The Birmingham REP & Birmingham City Library project involved Keith Williams’ office working for a period of nearing 10 years with the REP team and the city authorities to remodel the theatre and create a masterplan for the cultural heart of Birmingham, and Centenary Square.
The REP is one of Britain’s foremost theatre companies, and the 1999 subtle internal remodelling of architect Graham Winteringham’s 1971 building, was Keith Williams’ first theatre project and the starting point for the development of many of his ideas on theatrical space. The scope of the project included the complete reshaping of the 824 seat auditorium, stage and flying equipment, and environmental services. The project was constructed within a 12 week programme opening to the public on 22 October 1999.
At the time, Williams was acutely aware that a strategic approach was needed to re-order and re-plan the entire building and rework its relationship with Centenary Square. He devised an overall scheme for a 13,000m2 redevelopment of the existing building which included in addition to the remodelled auditorium, the provision of a new variable form 250 – 350 seat second space, the reorganisation of back of house facilities and a major new civic scale front of house re-establishing the REP’s urban presence within the city. The strategic project remained unexecuted.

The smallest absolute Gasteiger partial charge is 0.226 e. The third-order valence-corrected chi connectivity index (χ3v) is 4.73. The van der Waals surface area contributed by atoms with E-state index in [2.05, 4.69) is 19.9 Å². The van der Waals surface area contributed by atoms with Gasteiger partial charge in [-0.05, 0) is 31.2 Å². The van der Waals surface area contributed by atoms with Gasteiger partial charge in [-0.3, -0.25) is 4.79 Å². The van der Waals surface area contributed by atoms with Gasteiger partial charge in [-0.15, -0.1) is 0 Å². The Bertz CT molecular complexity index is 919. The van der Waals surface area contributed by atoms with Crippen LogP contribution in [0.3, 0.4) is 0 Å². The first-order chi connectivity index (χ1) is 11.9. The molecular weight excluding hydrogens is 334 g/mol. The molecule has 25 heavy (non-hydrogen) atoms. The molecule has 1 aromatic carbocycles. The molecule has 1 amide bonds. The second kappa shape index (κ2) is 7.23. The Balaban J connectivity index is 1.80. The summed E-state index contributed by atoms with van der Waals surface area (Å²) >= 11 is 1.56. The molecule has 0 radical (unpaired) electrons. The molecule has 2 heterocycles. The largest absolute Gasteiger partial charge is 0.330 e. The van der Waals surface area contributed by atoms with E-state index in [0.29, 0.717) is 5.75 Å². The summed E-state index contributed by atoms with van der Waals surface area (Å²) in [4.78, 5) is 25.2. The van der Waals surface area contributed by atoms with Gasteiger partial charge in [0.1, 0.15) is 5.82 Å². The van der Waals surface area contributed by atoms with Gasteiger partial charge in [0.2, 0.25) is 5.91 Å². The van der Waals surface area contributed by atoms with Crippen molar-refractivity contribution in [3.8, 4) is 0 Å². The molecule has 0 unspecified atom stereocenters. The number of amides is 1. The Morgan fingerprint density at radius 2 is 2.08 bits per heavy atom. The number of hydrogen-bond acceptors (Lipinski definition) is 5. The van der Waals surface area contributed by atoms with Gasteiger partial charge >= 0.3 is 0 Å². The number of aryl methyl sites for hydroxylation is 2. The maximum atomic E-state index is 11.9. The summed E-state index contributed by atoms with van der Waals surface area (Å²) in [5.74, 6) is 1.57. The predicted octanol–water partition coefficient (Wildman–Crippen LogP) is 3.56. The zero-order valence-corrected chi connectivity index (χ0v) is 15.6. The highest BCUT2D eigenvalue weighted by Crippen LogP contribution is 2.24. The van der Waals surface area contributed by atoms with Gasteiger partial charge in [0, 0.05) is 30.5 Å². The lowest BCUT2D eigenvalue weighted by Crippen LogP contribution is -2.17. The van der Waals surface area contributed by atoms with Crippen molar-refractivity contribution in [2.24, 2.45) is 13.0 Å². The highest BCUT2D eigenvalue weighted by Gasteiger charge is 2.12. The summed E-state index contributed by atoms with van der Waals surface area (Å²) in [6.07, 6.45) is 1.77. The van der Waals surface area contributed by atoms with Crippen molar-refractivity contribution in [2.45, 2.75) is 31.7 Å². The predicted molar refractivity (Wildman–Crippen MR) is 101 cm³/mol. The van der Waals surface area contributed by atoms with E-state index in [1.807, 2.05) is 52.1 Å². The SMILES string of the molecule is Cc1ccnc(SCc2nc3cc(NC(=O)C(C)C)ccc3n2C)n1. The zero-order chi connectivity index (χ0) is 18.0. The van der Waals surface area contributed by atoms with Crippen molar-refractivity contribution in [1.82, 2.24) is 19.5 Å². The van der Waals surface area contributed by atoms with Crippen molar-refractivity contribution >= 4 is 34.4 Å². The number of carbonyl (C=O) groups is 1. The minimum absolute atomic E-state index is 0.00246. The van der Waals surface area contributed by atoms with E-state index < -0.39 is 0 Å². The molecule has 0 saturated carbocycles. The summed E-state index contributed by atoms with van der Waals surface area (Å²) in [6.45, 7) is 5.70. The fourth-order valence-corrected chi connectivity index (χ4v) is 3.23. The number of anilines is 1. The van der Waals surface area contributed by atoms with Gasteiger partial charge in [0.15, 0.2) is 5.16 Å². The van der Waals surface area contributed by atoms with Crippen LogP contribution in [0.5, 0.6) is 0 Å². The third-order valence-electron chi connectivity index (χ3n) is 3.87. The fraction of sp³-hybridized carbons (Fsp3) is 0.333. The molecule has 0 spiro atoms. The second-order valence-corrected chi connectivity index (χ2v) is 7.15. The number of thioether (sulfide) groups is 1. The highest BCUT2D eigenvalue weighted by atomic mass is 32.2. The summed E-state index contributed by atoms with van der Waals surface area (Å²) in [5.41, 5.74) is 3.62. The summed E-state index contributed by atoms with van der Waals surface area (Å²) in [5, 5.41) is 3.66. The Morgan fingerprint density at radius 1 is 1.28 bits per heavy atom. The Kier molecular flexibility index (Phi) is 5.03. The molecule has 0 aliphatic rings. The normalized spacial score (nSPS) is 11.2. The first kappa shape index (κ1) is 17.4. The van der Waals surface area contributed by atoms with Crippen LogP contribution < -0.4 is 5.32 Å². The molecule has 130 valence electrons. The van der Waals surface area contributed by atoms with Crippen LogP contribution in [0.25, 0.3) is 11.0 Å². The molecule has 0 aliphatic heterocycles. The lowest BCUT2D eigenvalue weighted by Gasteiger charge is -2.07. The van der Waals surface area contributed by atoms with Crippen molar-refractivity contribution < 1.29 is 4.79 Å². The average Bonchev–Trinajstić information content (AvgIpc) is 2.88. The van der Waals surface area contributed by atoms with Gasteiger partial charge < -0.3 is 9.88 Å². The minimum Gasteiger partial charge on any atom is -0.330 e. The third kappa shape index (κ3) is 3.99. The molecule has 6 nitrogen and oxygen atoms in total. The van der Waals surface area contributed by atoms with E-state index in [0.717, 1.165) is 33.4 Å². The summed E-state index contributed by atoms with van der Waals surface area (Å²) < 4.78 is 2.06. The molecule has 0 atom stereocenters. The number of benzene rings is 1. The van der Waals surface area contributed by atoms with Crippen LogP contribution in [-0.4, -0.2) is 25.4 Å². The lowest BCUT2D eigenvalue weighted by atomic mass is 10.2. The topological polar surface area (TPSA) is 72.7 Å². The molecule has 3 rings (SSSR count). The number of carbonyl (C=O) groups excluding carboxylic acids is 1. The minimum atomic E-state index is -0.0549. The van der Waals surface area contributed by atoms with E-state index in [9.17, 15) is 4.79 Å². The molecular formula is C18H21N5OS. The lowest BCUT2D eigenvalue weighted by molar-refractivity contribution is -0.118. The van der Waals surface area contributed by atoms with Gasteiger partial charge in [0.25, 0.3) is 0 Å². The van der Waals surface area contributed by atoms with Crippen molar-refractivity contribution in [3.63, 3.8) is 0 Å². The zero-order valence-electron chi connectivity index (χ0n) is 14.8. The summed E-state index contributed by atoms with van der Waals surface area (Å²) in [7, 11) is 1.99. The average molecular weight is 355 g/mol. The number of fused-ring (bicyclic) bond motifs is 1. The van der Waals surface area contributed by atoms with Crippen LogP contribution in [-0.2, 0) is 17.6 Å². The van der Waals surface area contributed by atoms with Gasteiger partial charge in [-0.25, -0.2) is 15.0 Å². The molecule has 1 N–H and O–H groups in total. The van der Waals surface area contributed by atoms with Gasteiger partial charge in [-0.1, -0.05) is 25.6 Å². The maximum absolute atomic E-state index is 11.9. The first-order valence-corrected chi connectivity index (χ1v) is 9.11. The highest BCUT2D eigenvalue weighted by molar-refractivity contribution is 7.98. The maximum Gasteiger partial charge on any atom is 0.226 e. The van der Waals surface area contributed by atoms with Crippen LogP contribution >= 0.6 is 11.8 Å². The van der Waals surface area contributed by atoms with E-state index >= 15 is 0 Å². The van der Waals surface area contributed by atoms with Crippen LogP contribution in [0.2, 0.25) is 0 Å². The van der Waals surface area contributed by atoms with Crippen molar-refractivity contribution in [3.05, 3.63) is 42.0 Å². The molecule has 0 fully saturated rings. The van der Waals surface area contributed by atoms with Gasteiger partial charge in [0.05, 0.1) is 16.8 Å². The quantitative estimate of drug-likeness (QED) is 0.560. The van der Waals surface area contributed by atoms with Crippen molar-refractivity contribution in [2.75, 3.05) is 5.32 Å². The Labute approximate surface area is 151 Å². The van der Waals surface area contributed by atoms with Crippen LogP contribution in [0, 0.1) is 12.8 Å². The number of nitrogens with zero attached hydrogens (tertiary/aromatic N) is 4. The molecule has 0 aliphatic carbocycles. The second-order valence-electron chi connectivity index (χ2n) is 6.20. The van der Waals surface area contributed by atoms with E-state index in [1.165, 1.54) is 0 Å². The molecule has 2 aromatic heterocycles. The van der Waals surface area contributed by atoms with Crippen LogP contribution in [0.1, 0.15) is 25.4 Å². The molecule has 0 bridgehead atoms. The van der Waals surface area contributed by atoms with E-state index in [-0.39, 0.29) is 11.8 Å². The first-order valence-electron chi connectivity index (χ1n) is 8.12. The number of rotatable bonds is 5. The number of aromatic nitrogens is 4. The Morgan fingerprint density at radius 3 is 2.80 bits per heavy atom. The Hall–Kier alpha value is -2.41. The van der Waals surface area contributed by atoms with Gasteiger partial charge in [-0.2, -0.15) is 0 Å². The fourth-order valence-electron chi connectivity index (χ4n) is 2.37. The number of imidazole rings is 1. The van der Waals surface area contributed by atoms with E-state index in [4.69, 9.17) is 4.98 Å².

At the turn of the millennium, Birmingham’s City Library was housed nearby in a 1970’s concrete building, by John Madlin, somewhat reminiscent of Boston’s City Hall, just east of Centenary Square. The independent decision by Birmingham City Council to redevelop the City Library and plan a new library building on the vacant car park site directly abutting the REP’s eastern flank, opened the way for a strategic masterplan to unite the two sites. In a radical project which would create the city’s most important cultural complex, Williams’ visionary masterplan proposed the co-joining of the new 30,000m2 City Library, and the existing REP on their adjacent sites.
This strategy envisaged an interlocking of the two buildings, which not only solved a fundamental problem in that the proposed Library site was too small to offer the large scale floor plates needed for modern library use, but also offered the possibility of synergies through shared facilities between both organisations.
KWA’s visionary masterplan envisaged the remodelled and re-fronted the REP integrating the building with the new Library alongside, allowing each element to retain its distinct identity within one of Britain’s most important cultural projects. In total these buildings cover some 40,000m2, and KWA’s masterplan formed the basis for the later realisation of Birmingham’s new city library by Dutch architect Mecanoo.
Client : Birmingham REP with Birmingham City Council